Detailed comparison of different valuation methods

The applicants contended that the Commission failed to examine in detail the results of the application of different valuation methods to wind farms and fossil fuel electricity producers. However, the General Court accepted the explanation of the Commission that the information that had been submitted to it by Ireland showed that the various methods would lead to similar results and that had a different valuation method been applied to wind farms “(80) 8 out of 10 of those wind farms would have had a slightly higher NAV and therefore a slightly higher property tax.”

The statement above raises three questions. First, how similar the results of different valuation methods must be so as not to confer an advantage in the meaning of Article 107(1) TFEU or, alternatively, how large the variation can be without conferring such an advantage? Second, if eight out of ten wind farms would have a “slightly higher NAV” with the “contractor’s method”, was that sufficient to show that the wind farms as a whole were not put at a disadvantage? Third, if alternative methods produced similar results for the majority of wind farms, what prompted the Irish authorities to use one method for producers of electricity from fossil fuel and another for producers of electricity from wind power? Was that an irrelevant consideration from a State aid perspective?

The explanation of the General Court a few paragraphs further on indicates that it is not sufficient to argue in theory that different valuation methods may lead to advantage or disadvantage. It must be proven that different methods actually result in different valuations. “(99) With regard to the argument that each method for assessing the NAV of property should lead to identical results […], it must be stated that neither the IWFA in its complaint nor the applicants demonstrate that the application of a different method to fossil fuel electricity generation facilities would lead to a valuation of their NAV which is higher than that obtained by applying the ‘contractor’s method’, but that they merely assert, in essence, that the application of different methods to electricity generating installations using different technologies, combined with the broad discretion enjoyed by the VOI when applying those different methods, would result in the grant of a tax advantage to the operators of fossil fuel electricity generating installations.”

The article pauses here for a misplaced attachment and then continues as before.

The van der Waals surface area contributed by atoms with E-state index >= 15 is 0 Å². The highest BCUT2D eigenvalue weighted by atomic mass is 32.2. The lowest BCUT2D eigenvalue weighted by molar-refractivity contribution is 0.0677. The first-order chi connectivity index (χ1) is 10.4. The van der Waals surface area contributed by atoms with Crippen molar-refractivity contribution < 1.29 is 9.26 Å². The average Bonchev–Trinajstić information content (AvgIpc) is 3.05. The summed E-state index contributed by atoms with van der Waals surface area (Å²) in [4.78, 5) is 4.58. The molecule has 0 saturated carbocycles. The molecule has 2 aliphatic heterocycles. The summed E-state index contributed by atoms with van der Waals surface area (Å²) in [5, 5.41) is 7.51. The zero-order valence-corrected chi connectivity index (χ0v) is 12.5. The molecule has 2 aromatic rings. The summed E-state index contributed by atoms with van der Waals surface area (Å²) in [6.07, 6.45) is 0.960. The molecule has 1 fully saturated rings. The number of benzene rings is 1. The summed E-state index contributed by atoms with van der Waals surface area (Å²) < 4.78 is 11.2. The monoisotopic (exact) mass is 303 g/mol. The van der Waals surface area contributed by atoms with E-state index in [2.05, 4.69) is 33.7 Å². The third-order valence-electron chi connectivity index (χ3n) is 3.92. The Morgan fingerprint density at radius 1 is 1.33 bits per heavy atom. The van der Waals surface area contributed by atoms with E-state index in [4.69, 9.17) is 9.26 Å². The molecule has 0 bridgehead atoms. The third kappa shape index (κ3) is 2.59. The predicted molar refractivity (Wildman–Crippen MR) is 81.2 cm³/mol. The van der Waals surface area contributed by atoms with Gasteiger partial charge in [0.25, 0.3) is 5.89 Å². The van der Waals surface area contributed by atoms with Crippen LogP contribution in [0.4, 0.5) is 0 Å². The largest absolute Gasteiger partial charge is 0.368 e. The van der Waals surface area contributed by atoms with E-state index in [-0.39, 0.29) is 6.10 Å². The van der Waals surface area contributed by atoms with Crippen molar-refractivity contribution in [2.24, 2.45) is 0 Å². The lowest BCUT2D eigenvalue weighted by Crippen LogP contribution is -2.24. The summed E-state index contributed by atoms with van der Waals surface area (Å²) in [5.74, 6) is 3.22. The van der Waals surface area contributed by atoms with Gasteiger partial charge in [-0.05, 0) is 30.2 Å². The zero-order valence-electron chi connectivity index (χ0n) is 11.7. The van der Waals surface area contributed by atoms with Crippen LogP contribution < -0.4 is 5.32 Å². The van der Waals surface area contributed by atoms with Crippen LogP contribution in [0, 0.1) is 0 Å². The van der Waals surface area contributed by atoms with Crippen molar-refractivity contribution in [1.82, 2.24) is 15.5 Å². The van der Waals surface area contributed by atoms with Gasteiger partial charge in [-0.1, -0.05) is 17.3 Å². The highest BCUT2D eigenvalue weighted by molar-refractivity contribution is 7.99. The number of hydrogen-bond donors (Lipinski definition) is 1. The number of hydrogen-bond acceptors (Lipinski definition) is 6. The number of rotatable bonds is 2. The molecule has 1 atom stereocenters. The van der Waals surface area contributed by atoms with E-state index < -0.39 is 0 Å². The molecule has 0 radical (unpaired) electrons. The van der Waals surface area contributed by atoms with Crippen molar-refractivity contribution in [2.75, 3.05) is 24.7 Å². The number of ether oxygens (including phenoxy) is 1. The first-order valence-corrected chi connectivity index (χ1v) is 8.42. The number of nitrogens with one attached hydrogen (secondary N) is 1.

“(100) It should be noted, however, that, […] for 10 wind turbines examined, the coefficient NAV/MW is slightly lower when the ‘receipts and expenditure method’ is applied compared with the result achieved by the ‘contractor’s method’. It follows therefore that, for those wind farms, the NVA obtained is slightly lower when the ‘receipts and expenditure method’ is applied, but that it remains extremely similar to that obtained by applying the ‘contractor’s method’, with the result that it cannot be argued that the application of one method in particular, compared with another, would entail, in one of the two cases, an underassessment.”

“(101) As regards the argument that the valuer is required, in accordance with the ‘stand back and look’ principle, to compare the assessment of an asset which he or she has reached with that of other comparable properties, suffice it to note, in order to reject that argument, first, that it is not supported by any evidence and, second, and in any event, that it has not been established or demonstrated that that principle should be applied in the context of a comparison between different electricity generating installations using different technologies.”

From the statements above, we can conclude that public authorities have discretion to apply different valuation methods as long as their results are similar.